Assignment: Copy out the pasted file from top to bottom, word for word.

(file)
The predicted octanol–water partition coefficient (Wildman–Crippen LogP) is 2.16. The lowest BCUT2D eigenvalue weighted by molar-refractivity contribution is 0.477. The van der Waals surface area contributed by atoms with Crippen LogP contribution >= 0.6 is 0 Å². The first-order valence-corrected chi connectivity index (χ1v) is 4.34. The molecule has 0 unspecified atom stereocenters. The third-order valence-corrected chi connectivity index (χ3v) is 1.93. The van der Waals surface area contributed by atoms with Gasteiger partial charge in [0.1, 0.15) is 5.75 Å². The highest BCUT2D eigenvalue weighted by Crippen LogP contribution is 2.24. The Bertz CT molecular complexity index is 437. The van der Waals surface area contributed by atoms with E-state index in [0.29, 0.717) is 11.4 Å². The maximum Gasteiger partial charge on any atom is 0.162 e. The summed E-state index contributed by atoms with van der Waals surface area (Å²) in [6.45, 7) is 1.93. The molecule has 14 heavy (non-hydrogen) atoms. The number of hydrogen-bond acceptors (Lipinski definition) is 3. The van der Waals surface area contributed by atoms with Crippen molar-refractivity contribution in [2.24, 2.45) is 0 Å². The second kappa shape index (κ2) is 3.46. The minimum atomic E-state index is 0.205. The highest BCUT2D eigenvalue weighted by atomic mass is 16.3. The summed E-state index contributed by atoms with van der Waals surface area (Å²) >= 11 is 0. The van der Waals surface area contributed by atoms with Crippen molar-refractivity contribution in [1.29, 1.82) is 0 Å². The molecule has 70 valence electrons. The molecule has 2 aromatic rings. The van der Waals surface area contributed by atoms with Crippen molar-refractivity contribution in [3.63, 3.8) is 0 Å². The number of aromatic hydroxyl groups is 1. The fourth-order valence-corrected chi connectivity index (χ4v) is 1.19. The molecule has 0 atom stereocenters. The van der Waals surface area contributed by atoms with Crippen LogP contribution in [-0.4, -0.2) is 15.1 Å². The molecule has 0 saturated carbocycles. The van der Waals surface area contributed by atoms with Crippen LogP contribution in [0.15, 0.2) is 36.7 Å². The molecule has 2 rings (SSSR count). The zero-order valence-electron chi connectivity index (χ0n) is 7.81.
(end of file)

The predicted octanol–water partition coefficient (Wildman–Crippen LogP) is 2.16. The lowest BCUT2D eigenvalue weighted by molar-refractivity contribution is 0.477. The van der Waals surface area contributed by atoms with Crippen LogP contribution >= 0.6 is 0 Å². The first-order valence-corrected chi connectivity index (χ1v) is 4.34. The molecule has 0 unspecified atom stereocenters. The third-order valence-corrected chi connectivity index (χ3v) is 1.93. The van der Waals surface area contributed by atoms with Gasteiger partial charge in [0.1, 0.15) is 5.75 Å². The highest BCUT2D eigenvalue weighted by Crippen LogP contribution is 2.24. The Bertz CT molecular complexity index is 437. The van der Waals surface area contributed by atoms with E-state index in [0.29, 0.717) is 11.4 Å². The maximum Gasteiger partial charge on any atom is 0.162 e. The summed E-state index contributed by atoms with van der Waals surface area (Å²) in [6.45, 7) is 1.93. The molecule has 14 heavy (non-hydrogen) atoms. The number of hydrogen-bond acceptors (Lipinski definition) is 3. The van der Waals surface area contributed by atoms with Crippen molar-refractivity contribution in [2.24, 2.45) is 0 Å². The second kappa shape index (κ2) is 3.46. The minimum atomic E-state index is 0.205. The highest BCUT2D eigenvalue weighted by atomic mass is 16.3. The summed E-state index contributed by atoms with van der Waals surface area (Å²) >= 11 is 0. The van der Waals surface area contributed by atoms with Crippen molar-refractivity contribution in [1.29, 1.82) is 0 Å². The molecule has 70 valence electrons. The molecule has 2 aromatic rings. The van der Waals surface area contributed by atoms with Crippen molar-refractivity contribution in [3.63, 3.8) is 0 Å². The number of aromatic hydroxyl groups is 1. The fourth-order valence-corrected chi connectivity index (χ4v) is 1.19. The molecule has 0 atom stereocenters. The van der Waals surface area contributed by atoms with Crippen LogP contribution in [-0.4, -0.2) is 15.1 Å². The molecule has 0 saturated carbocycles. The van der Waals surface area contributed by atoms with Crippen LogP contribution in [0.15, 0.2) is 36.7 Å². The molecule has 2 rings (SSSR count). The zero-order valence-electron chi connectivity index (χ0n) is 7.81.